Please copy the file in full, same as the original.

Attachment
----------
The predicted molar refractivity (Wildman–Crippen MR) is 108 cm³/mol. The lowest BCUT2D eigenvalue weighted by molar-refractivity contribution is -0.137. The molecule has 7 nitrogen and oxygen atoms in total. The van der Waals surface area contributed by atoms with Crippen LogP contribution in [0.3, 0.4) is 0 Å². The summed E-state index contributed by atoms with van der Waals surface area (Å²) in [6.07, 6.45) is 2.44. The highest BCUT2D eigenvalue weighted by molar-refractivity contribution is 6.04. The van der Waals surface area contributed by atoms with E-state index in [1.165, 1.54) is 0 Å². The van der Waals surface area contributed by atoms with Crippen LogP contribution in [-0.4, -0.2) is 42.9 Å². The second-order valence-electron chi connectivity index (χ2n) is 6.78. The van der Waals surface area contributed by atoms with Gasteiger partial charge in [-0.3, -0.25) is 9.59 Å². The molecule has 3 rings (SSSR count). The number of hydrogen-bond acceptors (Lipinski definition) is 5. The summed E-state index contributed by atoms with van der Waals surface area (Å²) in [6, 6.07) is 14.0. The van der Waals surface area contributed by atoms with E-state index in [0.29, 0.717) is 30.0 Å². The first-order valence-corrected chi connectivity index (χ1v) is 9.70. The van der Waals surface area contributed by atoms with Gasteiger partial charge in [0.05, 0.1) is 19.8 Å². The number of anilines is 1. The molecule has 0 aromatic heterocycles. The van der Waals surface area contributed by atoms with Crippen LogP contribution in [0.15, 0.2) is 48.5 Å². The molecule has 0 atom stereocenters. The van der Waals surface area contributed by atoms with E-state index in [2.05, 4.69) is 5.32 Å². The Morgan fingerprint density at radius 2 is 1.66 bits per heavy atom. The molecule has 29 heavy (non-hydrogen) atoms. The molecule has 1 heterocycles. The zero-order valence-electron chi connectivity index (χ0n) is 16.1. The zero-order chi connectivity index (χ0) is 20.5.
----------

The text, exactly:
The predicted molar refractivity (Wildman–Crippen MR) is 108 cm³/mol. The lowest BCUT2D eigenvalue weighted by molar-refractivity contribution is -0.137. The molecule has 7 nitrogen and oxygen atoms in total. The van der Waals surface area contributed by atoms with Crippen LogP contribution in [0.3, 0.4) is 0 Å². The summed E-state index contributed by atoms with van der Waals surface area (Å²) in [6.07, 6.45) is 2.44. The highest BCUT2D eigenvalue weighted by molar-refractivity contribution is 6.04. The van der Waals surface area contributed by atoms with E-state index in [1.165, 1.54) is 0 Å². The van der Waals surface area contributed by atoms with Crippen LogP contribution in [-0.4, -0.2) is 42.9 Å². The second-order valence-electron chi connectivity index (χ2n) is 6.78. The van der Waals surface area contributed by atoms with Gasteiger partial charge in [-0.3, -0.25) is 9.59 Å². The molecule has 3 rings (SSSR count). The number of hydrogen-bond acceptors (Lipinski definition) is 5. The summed E-state index contributed by atoms with van der Waals surface area (Å²) in [6, 6.07) is 14.0. The van der Waals surface area contributed by atoms with E-state index in [0.29, 0.717) is 30.0 Å². The first-order valence-corrected chi connectivity index (χ1v) is 9.70. The van der Waals surface area contributed by atoms with Gasteiger partial charge in [0.05, 0.1) is 19.8 Å². The number of anilines is 1. The molecule has 0 aromatic heterocycles. The van der Waals surface area contributed by atoms with Crippen LogP contribution in [0.15, 0.2) is 48.5 Å². The molecule has 0 atom stereocenters. The van der Waals surface area contributed by atoms with E-state index in [2.05, 4.69) is 5.32 Å². The Morgan fingerprint density at radius 2 is 1.66 bits per heavy atom. The molecule has 29 heavy (non-hydrogen) atoms. The molecule has 1 heterocycles. The zero-order valence-electron chi connectivity index (χ0n) is 16.1. The zero-order chi connectivity index (χ0) is 20.5.